What would you say are the main pillars of British-Polish relations and how does Poland, the EU member state, view the British departure from the Union? Are they concerned? In your interactions with the political leaders from Poland, as well as with the expats throughout Britain, what was the overarching message you received?
Kawczynski: I can appreciate that our departure from the EU leaves Poland worried. However, I would seek to reassure Poles that while we are pulling out of the structures of the EU, we are not leaving Europe and our European partners.
But, we simply cannot tolerate the march towards “ever closer union” which undermines our sovereignty and is almost exclusively to the benefit one country – Germany.
Recent research has shown how the introduction of the euro has advanced Germany’s economy the most, and to the detriment of other countries. The message that I hear from political leaders in Poland and the Polish expat community is that they, like us, are increasingly frustrated by a Europe that benefits Germany the most and poses an increasing risk to Polish independence and sovereignty.
Brexit drama is toppling the news agenda, in Europe, there’s hardly any other news that dominates, to the same extent the Muller investigation and news on the Trump administration is covered here, in the US. Where, in your view, did the Brexit negotiations fail? What is it that you and your colleagues from the Conservative party are expecting to happen next? What, if anything, would be the best outcome for those who supported and voted for Brexit?
Kawczynski: The reason our exit has been fraught with difficulties is because we are the first country in over 60 years of this organization to pull out. There is no road map and there are no signposts to follow. The fact that it is providing so difficult is, in my view, proves that just how right we are to want to get out.
Kawczynski: It’s a bit like being stuck in a lift – you might have wanted to get out anyway, but you sure as hell want to get out when it appears that might be impossible. The EU has vested self-interest in making this process as difficult as possible to ensure that no other countries will want to follow suit.
However, once free to demonstrate the economic and political advantages of regaining our sovereignty and forging new partnerships, the desire to follow suit will be even more compelling.
And what about a considerable number of people who voted to Remain, in what ways is the government listening to their views and concerns?
Kawczynski: I recognize that a significant number of people wanted to stay in, and in my view, their views and concerns have been reflected in the proposed Withdrawal Agreement and the political declaration.
Kawczynski: Both sides have agreed to create a free trade area that means no tariffs, fees, charges or quantitative restrictions for goods. The deal represents a future relationship of cooperation and partnership which should appeal to both sides of the referendum debate.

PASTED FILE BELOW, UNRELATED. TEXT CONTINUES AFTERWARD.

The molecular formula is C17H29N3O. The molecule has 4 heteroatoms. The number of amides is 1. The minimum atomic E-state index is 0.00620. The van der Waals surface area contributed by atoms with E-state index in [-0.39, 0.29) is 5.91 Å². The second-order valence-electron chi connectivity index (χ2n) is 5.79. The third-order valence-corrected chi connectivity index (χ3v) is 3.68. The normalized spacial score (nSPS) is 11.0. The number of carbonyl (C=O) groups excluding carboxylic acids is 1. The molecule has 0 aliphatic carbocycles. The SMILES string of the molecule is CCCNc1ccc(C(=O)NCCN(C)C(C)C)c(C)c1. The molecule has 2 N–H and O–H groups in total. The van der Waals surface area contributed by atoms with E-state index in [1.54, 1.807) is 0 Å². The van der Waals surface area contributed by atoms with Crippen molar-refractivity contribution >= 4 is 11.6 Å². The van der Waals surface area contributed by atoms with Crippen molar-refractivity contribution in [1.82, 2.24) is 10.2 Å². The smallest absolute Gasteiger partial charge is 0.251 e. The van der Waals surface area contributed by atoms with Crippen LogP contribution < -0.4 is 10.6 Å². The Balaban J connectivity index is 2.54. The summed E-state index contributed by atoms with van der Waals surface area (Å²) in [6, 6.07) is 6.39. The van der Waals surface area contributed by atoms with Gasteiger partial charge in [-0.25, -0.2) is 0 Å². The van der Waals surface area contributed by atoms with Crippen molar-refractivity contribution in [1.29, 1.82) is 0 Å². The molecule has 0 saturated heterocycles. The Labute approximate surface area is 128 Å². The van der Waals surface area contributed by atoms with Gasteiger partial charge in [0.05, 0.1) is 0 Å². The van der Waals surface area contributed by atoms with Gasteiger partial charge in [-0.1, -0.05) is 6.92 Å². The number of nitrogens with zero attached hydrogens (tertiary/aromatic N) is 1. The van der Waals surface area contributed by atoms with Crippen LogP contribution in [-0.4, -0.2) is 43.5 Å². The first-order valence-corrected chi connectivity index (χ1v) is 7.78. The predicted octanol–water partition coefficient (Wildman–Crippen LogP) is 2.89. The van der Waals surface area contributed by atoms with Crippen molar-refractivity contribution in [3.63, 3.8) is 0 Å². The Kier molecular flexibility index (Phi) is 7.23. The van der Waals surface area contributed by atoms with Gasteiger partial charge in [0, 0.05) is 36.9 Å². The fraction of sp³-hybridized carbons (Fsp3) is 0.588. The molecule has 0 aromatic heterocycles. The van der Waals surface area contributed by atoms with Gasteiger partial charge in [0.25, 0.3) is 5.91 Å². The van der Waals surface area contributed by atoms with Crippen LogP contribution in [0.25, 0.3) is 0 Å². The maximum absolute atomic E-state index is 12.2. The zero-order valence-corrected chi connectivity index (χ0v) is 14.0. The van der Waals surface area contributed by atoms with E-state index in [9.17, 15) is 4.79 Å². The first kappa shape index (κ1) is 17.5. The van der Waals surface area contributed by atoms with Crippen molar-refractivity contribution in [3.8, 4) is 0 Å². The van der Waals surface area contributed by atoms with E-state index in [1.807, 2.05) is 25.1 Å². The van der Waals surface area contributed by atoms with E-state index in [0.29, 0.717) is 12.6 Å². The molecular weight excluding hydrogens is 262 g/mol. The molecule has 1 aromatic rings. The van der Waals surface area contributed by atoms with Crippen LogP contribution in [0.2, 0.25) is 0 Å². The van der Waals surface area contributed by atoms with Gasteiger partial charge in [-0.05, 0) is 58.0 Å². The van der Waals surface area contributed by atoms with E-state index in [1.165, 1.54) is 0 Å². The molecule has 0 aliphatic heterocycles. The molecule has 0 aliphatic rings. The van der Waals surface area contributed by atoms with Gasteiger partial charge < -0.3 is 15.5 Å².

No other advanced economy in the world has such a relationship with the EU. But crucially, the UK will be able to negotiate its own international trade deals from the start of the implementation period, allowing us to take advantage of the estimated 90 percent world growth that will come from outside the EU in the future and build that Atlantic trading bloc that is so much in our interests.
Coming back to the US-Polish relations in the larger context – what’s the British view and understanding of the European defense?
Kawczynski: Peace has been maintained on the continent of Europe thanks to NATO, and the hugely important role that America plays in our mutual defense. We will have to work with like-minded countries in a post Brexit era, such as Poland, Hungary, and others to ensure that NATO remains the supreme defense posture for our continent. NATO is a tried and tested organization and post Brexit there will be six important countries that are NATO members but not EU members.
Kawczynski: The European Army project is at best a diversion, at worst a critical threat to the security of the continent of Europe.
How do you think Jeremy Corbyn will respond to the American military presence in Eastern Europe and Poland in particular?
Kawczynski: Mr. Corbyn’s premiership would be a disaster not only for this country but also for the NATO alliance. Mr. Corbyn does not seem to understand that the only way one can negotiate with Russia is from a position of strength.
I remember only too clearly why the Soviets came to start negotiations with America on reducing tensions in the winter of 1984. President Gromyko came to visit President Reagan because of the strong line the President was taking on American investment in defense. They knew they would be outspent and outmaneuvered and thus were prepared to get around the negotiating table.
Having a permanent American and British base in Poland is essential because it sends the clearest possible sign to Moscow that we stand by Article 5 of Nato. The new demarcation line between us and the Russians stretching from the Norwegian arctic southwards, including the Baltic States, is here to stay and we will protect these countries from any naked aggression or outside interference.
What’s the future of Eastern Europe vis-a-vis UK and US relations?
Kawczynski: Relations between Central and Eastern Europe and the British American alliance will go from strength to strength over the coming decades.